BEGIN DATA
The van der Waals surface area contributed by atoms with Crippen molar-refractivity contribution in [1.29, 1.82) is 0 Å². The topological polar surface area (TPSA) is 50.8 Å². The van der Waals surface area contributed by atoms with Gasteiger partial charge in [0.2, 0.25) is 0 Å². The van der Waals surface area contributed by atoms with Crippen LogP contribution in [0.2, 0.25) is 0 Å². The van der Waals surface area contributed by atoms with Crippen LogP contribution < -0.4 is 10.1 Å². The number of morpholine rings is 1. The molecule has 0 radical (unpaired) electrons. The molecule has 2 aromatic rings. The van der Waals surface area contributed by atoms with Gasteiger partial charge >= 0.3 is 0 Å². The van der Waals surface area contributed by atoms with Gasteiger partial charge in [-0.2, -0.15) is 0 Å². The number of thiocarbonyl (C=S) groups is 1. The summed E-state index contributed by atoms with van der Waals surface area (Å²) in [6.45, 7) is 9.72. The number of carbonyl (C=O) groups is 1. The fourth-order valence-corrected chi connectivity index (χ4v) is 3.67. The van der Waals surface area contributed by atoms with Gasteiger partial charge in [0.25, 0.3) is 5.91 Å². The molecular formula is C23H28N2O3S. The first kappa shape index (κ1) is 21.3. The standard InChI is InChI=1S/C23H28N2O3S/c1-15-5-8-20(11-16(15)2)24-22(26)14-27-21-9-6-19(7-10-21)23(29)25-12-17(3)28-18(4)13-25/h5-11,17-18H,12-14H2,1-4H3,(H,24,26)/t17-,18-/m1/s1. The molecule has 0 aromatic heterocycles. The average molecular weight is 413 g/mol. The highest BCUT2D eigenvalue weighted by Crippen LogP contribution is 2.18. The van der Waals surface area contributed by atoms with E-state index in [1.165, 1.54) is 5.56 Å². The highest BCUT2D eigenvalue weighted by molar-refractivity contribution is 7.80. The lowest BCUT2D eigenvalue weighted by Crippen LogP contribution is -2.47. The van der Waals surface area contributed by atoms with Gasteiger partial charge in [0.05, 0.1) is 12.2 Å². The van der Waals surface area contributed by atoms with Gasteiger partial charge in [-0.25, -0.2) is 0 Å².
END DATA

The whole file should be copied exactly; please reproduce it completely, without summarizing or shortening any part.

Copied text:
The van der Waals surface area contributed by atoms with Crippen molar-refractivity contribution in [1.29, 1.82) is 0 Å². The topological polar surface area (TPSA) is 50.8 Å². The van der Waals surface area contributed by atoms with Gasteiger partial charge in [0.2, 0.25) is 0 Å². The van der Waals surface area contributed by atoms with Crippen LogP contribution in [0.2, 0.25) is 0 Å². The van der Waals surface area contributed by atoms with Crippen LogP contribution < -0.4 is 10.1 Å². The number of morpholine rings is 1. The molecule has 0 radical (unpaired) electrons. The molecule has 2 aromatic rings. The van der Waals surface area contributed by atoms with Gasteiger partial charge >= 0.3 is 0 Å². The van der Waals surface area contributed by atoms with Gasteiger partial charge in [-0.2, -0.15) is 0 Å². The number of thiocarbonyl (C=S) groups is 1. The summed E-state index contributed by atoms with van der Waals surface area (Å²) in [6.45, 7) is 9.72. The number of carbonyl (C=O) groups is 1. The fourth-order valence-corrected chi connectivity index (χ4v) is 3.67. The van der Waals surface area contributed by atoms with Gasteiger partial charge in [0.25, 0.3) is 5.91 Å². The molecular formula is C23H28N2O3S. The first kappa shape index (κ1) is 21.3. The standard InChI is InChI=1S/C23H28N2O3S/c1-15-5-8-20(11-16(15)2)24-22(26)14-27-21-9-6-19(7-10-21)23(29)25-12-17(3)28-18(4)13-25/h5-11,17-18H,12-14H2,1-4H3,(H,24,26)/t17-,18-/m1/s1. The molecule has 0 aromatic heterocycles. The average molecular weight is 413 g/mol. The highest BCUT2D eigenvalue weighted by Crippen LogP contribution is 2.18. The van der Waals surface area contributed by atoms with E-state index in [1.165, 1.54) is 5.56 Å². The highest BCUT2D eigenvalue weighted by molar-refractivity contribution is 7.80. The lowest BCUT2D eigenvalue weighted by Crippen LogP contribution is -2.47. The van der Waals surface area contributed by atoms with Gasteiger partial charge in [0.05, 0.1) is 12.2 Å². The van der Waals surface area contributed by atoms with Gasteiger partial charge in [-0.25, -0.2) is 0 Å².